Diego de los Ríos
|Diego de los Ríos y Nicolau|
|116th Governor-General of the Philippines|
September 1898 – December 10, 1898
|Preceded by||Francisco Rizzo|
|Succeeded by||Post abolished
Emilio Aguinaldo as Philippine President
and Wesley Merritt as Military Governor of the Philippines
April 9, 1850|
|Died||November 4, 1911
Governor-General of the Philippines
Government in Iloilo
Desiring to save the Visayas and Mindanao from the fate that had befallen Luzon, de los Rios asked Spain to grant some reforms demanded by representative citizens of Iloilo. He issued in Iloilo a proclamation to the people of the Visayas calling on them to establish a "Council of Reforms" to be made up of 24 leading citizens, 12 of whom would be selected by popular vote and another 12 to be appointed by the governor-general himself.
The granted reforms, however, satisfied only a few ilustrado leaders. The revolution in Iloilo is heated up. As agreed upon by the Ilonggo leaders, the general uprising against the Spanish authorities in Panay, particularly in Iloilo, took place on October 28, 1898. On that day onward, the interior towns of the province were liberated from Spanish control. By the first week of November, only Jaro, Molo and Iloilo remained in the hands of the Spaniards. On November 21, Jaro was delivered by the Spanish government to the Ilonggos.
His term as governor-general effectively ended on December 10, 1898 when the Treaty of Paris was signed.
With the Spanish army being besieged by the revolutionary troops in the positions which they held in Iloilo and Molo, and being threatened by a decisive attack, the Spanish government under De los Rios eventually opened up negotiations with the Ilonggos. The outcome of the negotiations was the evacuation of Molo and Iloilo City by the Spanish troops and their subsequent surrender to the native forces under the command of Gen. Martin Delgado at Plaza Alfonso XII (now Plaza Libertad) on December 25, 1898.
He left Iloilo to transferred his capital to Real Fuerza de Nuestra Señora La Virgen del Pilar de Zaragoza in Zamboanga bringing with him the remnants of his colonial forces in the Visayas on the eve of the surrender of the Spanish forces in Visayas to the Ilonggo revolutionaries in December 24, 1898.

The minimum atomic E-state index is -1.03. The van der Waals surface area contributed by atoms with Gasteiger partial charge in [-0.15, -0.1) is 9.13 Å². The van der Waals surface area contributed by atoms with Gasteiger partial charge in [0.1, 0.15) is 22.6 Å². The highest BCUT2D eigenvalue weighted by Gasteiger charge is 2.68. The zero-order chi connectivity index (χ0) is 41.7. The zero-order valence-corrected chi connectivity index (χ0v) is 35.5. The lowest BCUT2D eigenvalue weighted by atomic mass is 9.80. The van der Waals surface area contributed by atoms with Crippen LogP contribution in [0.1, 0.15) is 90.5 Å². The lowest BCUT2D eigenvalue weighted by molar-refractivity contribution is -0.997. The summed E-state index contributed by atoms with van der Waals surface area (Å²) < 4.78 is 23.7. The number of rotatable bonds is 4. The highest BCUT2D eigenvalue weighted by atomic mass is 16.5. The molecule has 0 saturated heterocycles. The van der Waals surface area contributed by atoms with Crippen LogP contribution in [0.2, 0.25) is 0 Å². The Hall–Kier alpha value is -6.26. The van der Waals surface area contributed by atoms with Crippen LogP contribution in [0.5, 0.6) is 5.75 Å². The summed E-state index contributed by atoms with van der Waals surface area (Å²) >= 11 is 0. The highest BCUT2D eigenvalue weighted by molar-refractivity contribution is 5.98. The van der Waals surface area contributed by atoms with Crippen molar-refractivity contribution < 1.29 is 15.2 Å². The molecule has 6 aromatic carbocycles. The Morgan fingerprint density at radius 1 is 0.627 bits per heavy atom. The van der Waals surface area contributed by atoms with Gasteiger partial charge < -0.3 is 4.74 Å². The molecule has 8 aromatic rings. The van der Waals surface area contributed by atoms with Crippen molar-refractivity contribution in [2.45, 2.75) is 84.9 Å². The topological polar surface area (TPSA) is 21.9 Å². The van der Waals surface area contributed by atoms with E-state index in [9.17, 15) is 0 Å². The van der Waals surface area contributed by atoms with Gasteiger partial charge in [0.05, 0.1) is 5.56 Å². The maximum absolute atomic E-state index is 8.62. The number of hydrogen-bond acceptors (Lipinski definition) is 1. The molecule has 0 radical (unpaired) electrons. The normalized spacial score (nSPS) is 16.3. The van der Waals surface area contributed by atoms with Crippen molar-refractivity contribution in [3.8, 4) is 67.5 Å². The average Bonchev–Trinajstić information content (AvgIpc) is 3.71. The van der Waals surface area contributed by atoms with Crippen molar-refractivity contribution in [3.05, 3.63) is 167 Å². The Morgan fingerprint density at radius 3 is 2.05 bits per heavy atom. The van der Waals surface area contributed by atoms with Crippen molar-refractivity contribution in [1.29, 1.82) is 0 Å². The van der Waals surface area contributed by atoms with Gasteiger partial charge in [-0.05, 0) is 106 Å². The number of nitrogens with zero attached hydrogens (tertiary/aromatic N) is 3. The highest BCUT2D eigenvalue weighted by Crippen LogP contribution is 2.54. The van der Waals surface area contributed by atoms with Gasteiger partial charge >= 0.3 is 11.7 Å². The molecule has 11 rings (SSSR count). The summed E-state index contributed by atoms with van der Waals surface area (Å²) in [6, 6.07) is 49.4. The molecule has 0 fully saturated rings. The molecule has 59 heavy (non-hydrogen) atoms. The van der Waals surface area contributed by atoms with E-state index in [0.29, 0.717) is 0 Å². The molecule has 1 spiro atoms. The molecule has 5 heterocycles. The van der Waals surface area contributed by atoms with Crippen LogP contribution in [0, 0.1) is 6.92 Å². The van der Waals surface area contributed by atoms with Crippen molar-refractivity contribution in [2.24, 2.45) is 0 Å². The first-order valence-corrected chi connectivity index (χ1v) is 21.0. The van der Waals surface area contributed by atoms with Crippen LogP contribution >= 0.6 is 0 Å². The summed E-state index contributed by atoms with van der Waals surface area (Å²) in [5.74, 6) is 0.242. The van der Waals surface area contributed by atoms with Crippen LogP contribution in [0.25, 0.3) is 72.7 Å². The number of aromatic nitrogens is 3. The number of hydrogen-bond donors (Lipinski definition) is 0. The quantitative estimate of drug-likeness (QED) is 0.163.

Government in Zamboanga
The Govenror-General upon his arrival at Fort Pilar on December 24, 1898, immediately made preparations for the setting up of the last bastion of defense for Spanish sovereignty in the Philippines. He pulled out the colonial forces in Cotabato and Lanao and consolidated and concentrated them all at Fort Pilar. Unknowingly, General Vicente Alvarez with his revolutionary forces in Zamboanga is planning a full-scale attack against the fort.
Siege of Fort Pilar
With his army base in Masinloc (present-day Arena Blanco), General Álvarez began his siege against Fort Pilar on April 27, 1899. With little supplies and ammunition and the continuous reinforcement of the revolutionary forces, De los Ríos hoisted the white flag to surrender on May 17, 1899.
General Álvarez, together with his aides-de-camp entered the fort on the next morning. The Spanish forces inside the fort were lined at the square with their rifles orderly piled before them. De los Ríos and some of his men stood in formation; he was help up by an aide as he was badly wounded on the knee. De los Rios turned over his saber, which is the symbol of Spanish sovereignty, to General Álvarez in the surrender ceremonies held inside the fort. The Spanish occupation of the Philippines formally ended on the same date. The remaining Spanish troops with de los Ríos sailed away back to Spain.
- Spanish Governors of the Philippines
- Gen. Alvarez-Greatest revolutionary hero
- The Iloilo culmination of the declaration of Philippine Independence
(Government in Manila)
|Governor-General of the Philippines
(Government in Iloilo)
August 13–December 10, 1898
Emilio Aguinaldo - Philippine President (República Filipina) and Wesley Merritt - Military Governor of the Philippines (United States)